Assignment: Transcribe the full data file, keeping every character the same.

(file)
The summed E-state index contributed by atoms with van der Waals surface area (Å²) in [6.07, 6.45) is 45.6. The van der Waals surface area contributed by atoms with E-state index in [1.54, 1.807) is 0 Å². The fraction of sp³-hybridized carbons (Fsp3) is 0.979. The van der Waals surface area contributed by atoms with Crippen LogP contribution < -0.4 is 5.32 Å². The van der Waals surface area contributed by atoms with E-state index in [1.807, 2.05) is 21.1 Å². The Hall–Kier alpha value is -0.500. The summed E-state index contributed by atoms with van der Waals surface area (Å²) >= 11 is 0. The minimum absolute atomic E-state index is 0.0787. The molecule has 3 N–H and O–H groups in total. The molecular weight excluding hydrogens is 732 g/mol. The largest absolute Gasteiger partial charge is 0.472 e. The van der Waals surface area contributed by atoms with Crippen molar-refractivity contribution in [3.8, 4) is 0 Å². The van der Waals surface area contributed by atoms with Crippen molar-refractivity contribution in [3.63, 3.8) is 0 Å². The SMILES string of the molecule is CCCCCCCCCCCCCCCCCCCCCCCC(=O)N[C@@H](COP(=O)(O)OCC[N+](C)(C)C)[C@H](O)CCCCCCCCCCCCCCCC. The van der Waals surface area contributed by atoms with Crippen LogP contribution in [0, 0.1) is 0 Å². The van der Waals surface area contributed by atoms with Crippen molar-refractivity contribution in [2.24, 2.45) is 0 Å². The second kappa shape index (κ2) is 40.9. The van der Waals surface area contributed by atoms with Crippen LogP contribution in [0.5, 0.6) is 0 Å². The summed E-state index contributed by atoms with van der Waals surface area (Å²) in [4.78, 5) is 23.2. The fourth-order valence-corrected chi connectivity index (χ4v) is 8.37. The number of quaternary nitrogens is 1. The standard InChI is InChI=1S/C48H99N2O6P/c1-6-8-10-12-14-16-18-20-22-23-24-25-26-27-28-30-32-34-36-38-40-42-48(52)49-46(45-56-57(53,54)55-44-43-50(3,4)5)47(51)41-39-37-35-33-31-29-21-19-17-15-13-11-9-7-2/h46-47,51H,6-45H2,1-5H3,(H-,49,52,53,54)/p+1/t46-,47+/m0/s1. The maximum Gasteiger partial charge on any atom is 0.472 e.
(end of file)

The summed E-state index contributed by atoms with van der Waals surface area (Å²) in [6.07, 6.45) is 45.6. The van der Waals surface area contributed by atoms with E-state index in [1.54, 1.807) is 0 Å². The fraction of sp³-hybridized carbons (Fsp3) is 0.979. The van der Waals surface area contributed by atoms with Crippen LogP contribution < -0.4 is 5.32 Å². The van der Waals surface area contributed by atoms with E-state index in [1.807, 2.05) is 21.1 Å². The Hall–Kier alpha value is -0.500. The summed E-state index contributed by atoms with van der Waals surface area (Å²) >= 11 is 0. The minimum absolute atomic E-state index is 0.0787. The molecule has 3 N–H and O–H groups in total. The molecular weight excluding hydrogens is 732 g/mol. The largest absolute Gasteiger partial charge is 0.472 e. The van der Waals surface area contributed by atoms with Crippen molar-refractivity contribution in [3.8, 4) is 0 Å². The van der Waals surface area contributed by atoms with Crippen molar-refractivity contribution in [3.63, 3.8) is 0 Å². The SMILES string of the molecule is CCCCCCCCCCCCCCCCCCCCCCCC(=O)N[C@@H](COP(=O)(O)OCC[N+](C)(C)C)[C@H](O)CCCCCCCCCCCCCCCC. The van der Waals surface area contributed by atoms with Crippen LogP contribution in [0, 0.1) is 0 Å². The van der Waals surface area contributed by atoms with Crippen molar-refractivity contribution in [2.24, 2.45) is 0 Å². The second kappa shape index (κ2) is 40.9. The van der Waals surface area contributed by atoms with Crippen LogP contribution in [0.5, 0.6) is 0 Å². The summed E-state index contributed by atoms with van der Waals surface area (Å²) in [4.78, 5) is 23.2. The fourth-order valence-corrected chi connectivity index (χ4v) is 8.37. The number of quaternary nitrogens is 1. The standard InChI is InChI=1S/C48H99N2O6P/c1-6-8-10-12-14-16-18-20-22-23-24-25-26-27-28-30-32-34-36-38-40-42-48(52)49-46(45-56-57(53,54)55-44-43-50(3,4)5)47(51)41-39-37-35-33-31-29-21-19-17-15-13-11-9-7-2/h46-47,51H,6-45H2,1-5H3,(H-,49,52,53,54)/p+1/t46-,47+/m0/s1. The maximum Gasteiger partial charge on any atom is 0.472 e.